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Better, Faster, Cheaper: Robot Simulation


Better, Faster, Cheaper: Robot Simulation


As engineers we are always looking for ways to improve how things are done. When it comes to manufacturing cells, that could be the process of creating our commercial product or the process of creating the manufacturing cell that produces the product. In either case, simulation plays a central role. Today we’ll focus on how robotic simulation helps us design and implement our concepts efficiently.


We’ll start our discussion assuming someone has a process plan for fabricating an assembly. They understand how many spot welds are required and they have basic tooling concept planned. Based on the amount of welding and the desired production time, the number of robots required, and their basic responsibilities have been defined.


Step 1: Spot Weld Gun Selection

Using commercially available software, we are able to try several weld guns from our library to determine which guns can access the welds required at each station. The shape of the gun shanks and their orientation allow us to standardize on one or a few guns that will be required for out process. The image below show how a chart can be used to show the viability of specific guns for specific welds in our process.


BENEFIT: By limiting the number of guns used in a process, we require fewer spare parts, and we can move forward with the purchase of these guns while the remainder of robot programming is completed. This saves spare part cost and allows the overall project timeline to be shorter.



Step 2: Robot Reach and Placement

In conjunction with the gun selection, we also use simulations to place the robots in the best possible place to reach all of their tasks and reduce the footprint of the cell. Engineers have several variables that can be manipulated to help with robot positioning. These include the X/Y location of the robot, the rotation of the robot, the addition of a robot riser to change the Z position, and the modification of the end effector to change the angle that the robot interfaces with tooling. The picture below shows a wedge that can be added to a robot mount surface to change the angle of a gun or tooling attached to the robot.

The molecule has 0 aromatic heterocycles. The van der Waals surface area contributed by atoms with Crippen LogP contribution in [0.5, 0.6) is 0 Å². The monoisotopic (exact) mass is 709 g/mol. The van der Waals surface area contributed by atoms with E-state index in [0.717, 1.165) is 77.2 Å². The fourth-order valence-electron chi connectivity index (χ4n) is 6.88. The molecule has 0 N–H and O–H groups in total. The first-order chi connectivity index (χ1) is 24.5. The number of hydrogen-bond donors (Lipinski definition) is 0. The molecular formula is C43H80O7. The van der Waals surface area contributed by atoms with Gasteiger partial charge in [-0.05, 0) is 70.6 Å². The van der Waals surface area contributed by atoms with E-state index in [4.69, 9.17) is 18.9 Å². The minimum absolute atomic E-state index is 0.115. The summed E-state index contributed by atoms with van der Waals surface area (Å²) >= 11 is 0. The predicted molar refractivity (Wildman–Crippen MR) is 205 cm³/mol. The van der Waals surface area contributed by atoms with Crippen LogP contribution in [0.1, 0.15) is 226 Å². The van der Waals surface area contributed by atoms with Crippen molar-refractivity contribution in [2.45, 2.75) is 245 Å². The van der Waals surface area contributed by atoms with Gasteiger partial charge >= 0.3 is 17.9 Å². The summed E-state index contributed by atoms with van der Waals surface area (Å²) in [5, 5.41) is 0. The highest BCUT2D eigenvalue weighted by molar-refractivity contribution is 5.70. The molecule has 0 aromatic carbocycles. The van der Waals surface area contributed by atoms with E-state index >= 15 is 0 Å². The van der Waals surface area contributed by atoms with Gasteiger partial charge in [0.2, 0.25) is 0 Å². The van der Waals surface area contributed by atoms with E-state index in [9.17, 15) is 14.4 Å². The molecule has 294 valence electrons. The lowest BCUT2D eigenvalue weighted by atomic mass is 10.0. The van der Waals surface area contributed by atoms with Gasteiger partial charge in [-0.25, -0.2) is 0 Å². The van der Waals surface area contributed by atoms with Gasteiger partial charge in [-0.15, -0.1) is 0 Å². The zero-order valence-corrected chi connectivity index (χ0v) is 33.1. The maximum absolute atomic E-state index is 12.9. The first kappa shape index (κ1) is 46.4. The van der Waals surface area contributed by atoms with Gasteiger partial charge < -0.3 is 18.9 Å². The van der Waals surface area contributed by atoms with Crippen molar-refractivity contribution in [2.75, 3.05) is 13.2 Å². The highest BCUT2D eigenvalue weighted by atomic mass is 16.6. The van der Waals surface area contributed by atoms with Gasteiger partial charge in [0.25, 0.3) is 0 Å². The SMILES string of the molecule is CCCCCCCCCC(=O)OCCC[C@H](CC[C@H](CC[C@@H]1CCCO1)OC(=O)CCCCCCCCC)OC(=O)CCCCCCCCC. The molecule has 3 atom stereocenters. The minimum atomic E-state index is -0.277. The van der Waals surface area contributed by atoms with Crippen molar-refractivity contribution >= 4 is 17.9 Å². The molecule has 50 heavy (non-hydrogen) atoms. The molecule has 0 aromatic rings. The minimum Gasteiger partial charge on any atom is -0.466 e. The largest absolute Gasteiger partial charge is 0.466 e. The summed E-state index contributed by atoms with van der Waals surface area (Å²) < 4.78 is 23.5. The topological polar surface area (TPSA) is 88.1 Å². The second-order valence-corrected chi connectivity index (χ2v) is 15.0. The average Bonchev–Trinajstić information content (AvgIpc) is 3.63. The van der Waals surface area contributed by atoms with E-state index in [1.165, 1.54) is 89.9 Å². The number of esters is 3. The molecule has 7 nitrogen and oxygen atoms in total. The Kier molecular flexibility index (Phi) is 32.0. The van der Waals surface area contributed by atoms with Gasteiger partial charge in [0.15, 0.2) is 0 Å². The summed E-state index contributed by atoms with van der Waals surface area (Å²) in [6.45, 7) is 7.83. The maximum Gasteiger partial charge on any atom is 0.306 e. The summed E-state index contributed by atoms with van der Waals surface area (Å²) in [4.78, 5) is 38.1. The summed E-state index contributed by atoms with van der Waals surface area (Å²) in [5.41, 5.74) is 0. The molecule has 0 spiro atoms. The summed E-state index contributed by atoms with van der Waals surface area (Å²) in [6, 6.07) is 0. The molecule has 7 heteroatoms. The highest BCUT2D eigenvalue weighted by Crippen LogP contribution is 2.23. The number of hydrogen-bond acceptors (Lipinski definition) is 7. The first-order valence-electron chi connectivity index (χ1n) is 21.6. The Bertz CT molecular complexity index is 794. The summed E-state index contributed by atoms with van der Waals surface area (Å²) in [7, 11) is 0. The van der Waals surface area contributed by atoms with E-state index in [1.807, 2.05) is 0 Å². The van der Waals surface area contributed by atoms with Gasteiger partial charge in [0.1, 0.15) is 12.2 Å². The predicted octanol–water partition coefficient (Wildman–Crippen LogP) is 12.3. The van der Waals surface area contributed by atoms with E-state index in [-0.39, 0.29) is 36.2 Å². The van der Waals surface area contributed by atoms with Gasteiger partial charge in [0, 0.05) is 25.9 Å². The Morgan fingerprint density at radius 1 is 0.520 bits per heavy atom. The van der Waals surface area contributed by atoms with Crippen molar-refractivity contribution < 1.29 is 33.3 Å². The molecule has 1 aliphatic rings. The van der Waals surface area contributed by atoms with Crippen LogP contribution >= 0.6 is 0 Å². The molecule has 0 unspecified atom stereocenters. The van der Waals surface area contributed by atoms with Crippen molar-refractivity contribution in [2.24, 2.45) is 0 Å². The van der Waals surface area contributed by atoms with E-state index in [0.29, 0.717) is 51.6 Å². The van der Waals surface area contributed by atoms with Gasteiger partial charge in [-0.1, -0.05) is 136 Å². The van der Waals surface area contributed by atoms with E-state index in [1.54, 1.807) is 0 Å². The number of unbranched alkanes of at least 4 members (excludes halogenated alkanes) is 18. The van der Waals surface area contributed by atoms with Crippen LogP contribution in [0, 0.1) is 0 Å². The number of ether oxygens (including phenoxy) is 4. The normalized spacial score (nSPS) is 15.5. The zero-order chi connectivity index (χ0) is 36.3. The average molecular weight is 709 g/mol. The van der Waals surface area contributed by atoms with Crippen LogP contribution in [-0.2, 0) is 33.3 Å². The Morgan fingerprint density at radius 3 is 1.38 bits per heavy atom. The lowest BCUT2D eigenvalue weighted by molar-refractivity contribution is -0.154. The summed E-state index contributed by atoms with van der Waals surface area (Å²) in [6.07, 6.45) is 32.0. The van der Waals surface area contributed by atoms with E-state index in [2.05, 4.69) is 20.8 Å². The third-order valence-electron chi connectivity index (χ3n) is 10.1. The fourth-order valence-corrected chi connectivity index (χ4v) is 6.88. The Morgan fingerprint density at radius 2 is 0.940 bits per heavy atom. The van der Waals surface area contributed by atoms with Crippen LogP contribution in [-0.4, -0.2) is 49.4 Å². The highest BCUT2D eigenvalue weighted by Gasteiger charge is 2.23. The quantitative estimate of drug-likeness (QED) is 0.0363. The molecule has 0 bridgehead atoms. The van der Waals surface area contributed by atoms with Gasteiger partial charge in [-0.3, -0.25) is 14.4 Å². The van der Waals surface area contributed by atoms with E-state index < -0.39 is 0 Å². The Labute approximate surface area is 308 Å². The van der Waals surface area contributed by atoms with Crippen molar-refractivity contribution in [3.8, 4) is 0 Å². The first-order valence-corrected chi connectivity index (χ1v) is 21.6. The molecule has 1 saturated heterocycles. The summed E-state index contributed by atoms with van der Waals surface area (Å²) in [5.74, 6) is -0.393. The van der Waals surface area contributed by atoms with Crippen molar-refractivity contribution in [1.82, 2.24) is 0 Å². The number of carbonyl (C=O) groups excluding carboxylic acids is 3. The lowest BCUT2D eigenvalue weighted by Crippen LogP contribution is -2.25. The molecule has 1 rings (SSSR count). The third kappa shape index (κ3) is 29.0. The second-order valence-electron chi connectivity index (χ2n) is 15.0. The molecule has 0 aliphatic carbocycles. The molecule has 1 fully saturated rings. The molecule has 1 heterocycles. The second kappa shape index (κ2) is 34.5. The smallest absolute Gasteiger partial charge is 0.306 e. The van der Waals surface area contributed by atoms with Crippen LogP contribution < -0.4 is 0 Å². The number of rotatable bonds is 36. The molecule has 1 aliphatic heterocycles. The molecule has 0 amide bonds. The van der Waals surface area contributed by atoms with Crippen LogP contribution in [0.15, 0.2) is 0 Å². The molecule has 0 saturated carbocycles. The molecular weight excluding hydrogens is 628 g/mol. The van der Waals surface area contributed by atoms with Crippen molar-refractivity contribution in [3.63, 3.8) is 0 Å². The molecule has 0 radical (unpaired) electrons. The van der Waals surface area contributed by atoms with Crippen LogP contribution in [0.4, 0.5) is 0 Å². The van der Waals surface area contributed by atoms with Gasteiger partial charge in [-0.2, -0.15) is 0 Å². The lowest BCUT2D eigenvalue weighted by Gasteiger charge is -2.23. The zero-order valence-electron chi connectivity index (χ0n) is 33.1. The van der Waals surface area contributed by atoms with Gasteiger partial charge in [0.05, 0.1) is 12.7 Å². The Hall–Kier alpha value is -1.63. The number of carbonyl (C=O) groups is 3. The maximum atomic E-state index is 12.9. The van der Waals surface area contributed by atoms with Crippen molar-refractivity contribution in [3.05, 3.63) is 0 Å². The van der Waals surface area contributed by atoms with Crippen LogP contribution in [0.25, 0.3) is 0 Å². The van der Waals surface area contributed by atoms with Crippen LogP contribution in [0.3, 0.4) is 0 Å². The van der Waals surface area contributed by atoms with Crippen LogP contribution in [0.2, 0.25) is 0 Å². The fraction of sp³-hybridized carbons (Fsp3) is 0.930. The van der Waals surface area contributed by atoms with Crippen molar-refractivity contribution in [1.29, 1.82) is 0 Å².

Modifications like this are often necessary when a process changes after the original design or as a way to reduce the size of a cell by bringing equipment closer together. The axis limits of a robot will sometimes require changes like this stay within their joint limits for specific tasks.


BENEFIT: Robot placement and configuration can often allow the reduction in the footprint size of a cell saving floor space and money.



Step 3: Path Development & Tooling Validation

The next step in the process is to develop a collision free path for the robot to complete its tasks. As part of this path creation, the engineer will work with tooling designers to modify tooling where collisions occur or where changes can allow the robot to operate faster.


BENEFIT: By validating the tooling virtually, the fabrication can begin sooner and the number of engineering changes required to the tooling are greatly reduced saving time and money on the project



Step 4: Line Balancing and Cycle Time Analysis

Once we know we have collision free access to the robot tasks, the engineer can be begin evaluating the cycle time for each robot and balancing the workload. The software is constructed to allow moving tasks between robots to even out the amount of time required by each robot and to compare it to the target cycle time for the cell. Cells are often designed with pickup or respot stations that do not have any planned tasks but instead serve to handle overflow from other robots to achieve cycle time. This gives the engineer the freedom to move tasks and achieve the design goals of the cell.


The video below shows some of the robot functionality from the Delmia software provided by Dassault Systèmes. You can contact us here for more information on the software.




BENEFIT: A balanced workload allows for the minimum number of robots to be purchased while allowing the system to reach target production. This provides confidence to the team that last minute changes will not be required and optimizes the cost of the system.



Step 5: Offline Programming and Documentation

The last step in the project is to create the actual programs to run the robots on the floor and provide documentation to mount equipment and place it in the factory. The engineer can also be more aggressive with their use of the robot since they are programming a virtual robot not trying to hand teach the real one on the floor. This leads to faster cycle times without the risk of crashing during the programming. Below is an example of documentation provided to the team launching the system. They use descriptions like this to set up the robots to receive the virtual programs.


BENEFIT: Faster programs created offline that reduces launch time and cuts commissioning time and costs dramatically from traditional teach pendant approaches.



Summary

Robot programming in a virtual work provides better programs that avoid collision, run faster than their hand taught alternatives. Doing the programming in parallel with design finds mistakes sooner and allows the overall project timeline to be compressed significantly.




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